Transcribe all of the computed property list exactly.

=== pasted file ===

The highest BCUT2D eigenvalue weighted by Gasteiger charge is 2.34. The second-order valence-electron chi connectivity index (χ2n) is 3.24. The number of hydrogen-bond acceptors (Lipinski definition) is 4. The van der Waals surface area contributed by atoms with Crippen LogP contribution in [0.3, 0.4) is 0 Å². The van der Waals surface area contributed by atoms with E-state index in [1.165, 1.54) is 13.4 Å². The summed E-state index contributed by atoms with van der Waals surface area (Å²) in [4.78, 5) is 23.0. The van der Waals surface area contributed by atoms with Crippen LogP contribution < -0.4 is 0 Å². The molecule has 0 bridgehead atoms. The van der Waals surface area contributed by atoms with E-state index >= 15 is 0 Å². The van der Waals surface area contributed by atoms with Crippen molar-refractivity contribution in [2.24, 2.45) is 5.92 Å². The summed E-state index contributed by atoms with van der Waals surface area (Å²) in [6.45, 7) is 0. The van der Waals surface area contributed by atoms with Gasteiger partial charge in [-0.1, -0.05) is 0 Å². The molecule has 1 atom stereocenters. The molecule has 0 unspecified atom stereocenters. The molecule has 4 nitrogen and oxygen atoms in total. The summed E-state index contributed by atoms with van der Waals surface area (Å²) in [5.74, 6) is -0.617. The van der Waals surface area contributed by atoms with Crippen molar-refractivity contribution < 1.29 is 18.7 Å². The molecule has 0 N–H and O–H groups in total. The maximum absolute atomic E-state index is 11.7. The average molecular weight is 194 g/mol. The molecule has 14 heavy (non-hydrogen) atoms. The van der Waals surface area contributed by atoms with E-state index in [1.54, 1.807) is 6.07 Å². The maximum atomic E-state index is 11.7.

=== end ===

The highest BCUT2D eigenvalue weighted by Gasteiger charge is 2.34. The second-order valence-electron chi connectivity index (χ2n) is 3.24. The number of hydrogen-bond acceptors (Lipinski definition) is 4. The van der Waals surface area contributed by atoms with Crippen LogP contribution in [0.3, 0.4) is 0 Å². The van der Waals surface area contributed by atoms with E-state index in [1.165, 1.54) is 13.4 Å². The summed E-state index contributed by atoms with van der Waals surface area (Å²) in [4.78, 5) is 23.0. The van der Waals surface area contributed by atoms with Crippen LogP contribution < -0.4 is 0 Å². The molecule has 0 bridgehead atoms. The van der Waals surface area contributed by atoms with E-state index >= 15 is 0 Å². The van der Waals surface area contributed by atoms with Crippen molar-refractivity contribution in [2.24, 2.45) is 5.92 Å². The summed E-state index contributed by atoms with van der Waals surface area (Å²) in [6.45, 7) is 0. The van der Waals surface area contributed by atoms with Gasteiger partial charge in [-0.1, -0.05) is 0 Å². The molecule has 1 atom stereocenters. The molecule has 0 unspecified atom stereocenters. The molecule has 4 nitrogen and oxygen atoms in total. The summed E-state index contributed by atoms with van der Waals surface area (Å²) in [5.74, 6) is -0.617. The van der Waals surface area contributed by atoms with Crippen molar-refractivity contribution < 1.29 is 18.7 Å². The molecule has 0 N–H and O–H groups in total. The maximum absolute atomic E-state index is 11.7. The average molecular weight is 194 g/mol. The molecule has 14 heavy (non-hydrogen) atoms. The van der Waals surface area contributed by atoms with E-state index in [1.54, 1.807) is 6.07 Å². The maximum atomic E-state index is 11.7.